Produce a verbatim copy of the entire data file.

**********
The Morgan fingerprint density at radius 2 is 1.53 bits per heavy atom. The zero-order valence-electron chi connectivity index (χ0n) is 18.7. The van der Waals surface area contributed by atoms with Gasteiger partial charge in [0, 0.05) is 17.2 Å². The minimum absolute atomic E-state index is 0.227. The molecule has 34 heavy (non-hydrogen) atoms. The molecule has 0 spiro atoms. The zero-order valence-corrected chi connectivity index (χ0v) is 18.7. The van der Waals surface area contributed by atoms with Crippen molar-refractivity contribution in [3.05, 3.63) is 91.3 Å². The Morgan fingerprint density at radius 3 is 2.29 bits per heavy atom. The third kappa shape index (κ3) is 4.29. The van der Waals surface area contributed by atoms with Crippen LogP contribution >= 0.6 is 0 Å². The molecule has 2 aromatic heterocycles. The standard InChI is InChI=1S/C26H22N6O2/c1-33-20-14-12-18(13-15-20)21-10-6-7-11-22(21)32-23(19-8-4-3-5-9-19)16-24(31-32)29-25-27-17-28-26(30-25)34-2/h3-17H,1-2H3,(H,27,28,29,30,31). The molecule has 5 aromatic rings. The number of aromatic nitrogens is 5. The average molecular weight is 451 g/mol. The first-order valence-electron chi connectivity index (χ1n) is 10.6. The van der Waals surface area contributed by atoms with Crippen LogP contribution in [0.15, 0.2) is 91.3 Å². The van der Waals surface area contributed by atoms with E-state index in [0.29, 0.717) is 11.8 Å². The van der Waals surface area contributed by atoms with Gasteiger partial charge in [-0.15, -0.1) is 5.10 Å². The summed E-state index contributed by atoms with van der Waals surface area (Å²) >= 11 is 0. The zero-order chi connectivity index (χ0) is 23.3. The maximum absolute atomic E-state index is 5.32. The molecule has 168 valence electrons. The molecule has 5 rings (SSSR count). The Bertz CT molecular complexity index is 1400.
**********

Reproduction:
The Morgan fingerprint density at radius 2 is 1.53 bits per heavy atom. The zero-order valence-electron chi connectivity index (χ0n) is 18.7. The van der Waals surface area contributed by atoms with Gasteiger partial charge in [0, 0.05) is 17.2 Å². The minimum absolute atomic E-state index is 0.227. The molecule has 34 heavy (non-hydrogen) atoms. The molecule has 0 spiro atoms. The zero-order valence-corrected chi connectivity index (χ0v) is 18.7. The van der Waals surface area contributed by atoms with Crippen molar-refractivity contribution in [3.05, 3.63) is 91.3 Å². The Morgan fingerprint density at radius 3 is 2.29 bits per heavy atom. The third kappa shape index (κ3) is 4.29. The van der Waals surface area contributed by atoms with Crippen LogP contribution >= 0.6 is 0 Å². The molecule has 2 aromatic heterocycles. The standard InChI is InChI=1S/C26H22N6O2/c1-33-20-14-12-18(13-15-20)21-10-6-7-11-22(21)32-23(19-8-4-3-5-9-19)16-24(31-32)29-25-27-17-28-26(30-25)34-2/h3-17H,1-2H3,(H,27,28,29,30,31). The molecule has 5 aromatic rings. The number of aromatic nitrogens is 5. The average molecular weight is 451 g/mol. The first-order valence-electron chi connectivity index (χ1n) is 10.6. The van der Waals surface area contributed by atoms with Crippen LogP contribution in [0.15, 0.2) is 91.3 Å². The van der Waals surface area contributed by atoms with E-state index in [0.29, 0.717) is 11.8 Å². The van der Waals surface area contributed by atoms with Gasteiger partial charge in [-0.15, -0.1) is 5.10 Å². The summed E-state index contributed by atoms with van der Waals surface area (Å²) >= 11 is 0. The zero-order chi connectivity index (χ0) is 23.3. The maximum absolute atomic E-state index is 5.32. The molecule has 168 valence electrons. The molecule has 5 rings (SSSR count). The Bertz CT molecular complexity index is 1400.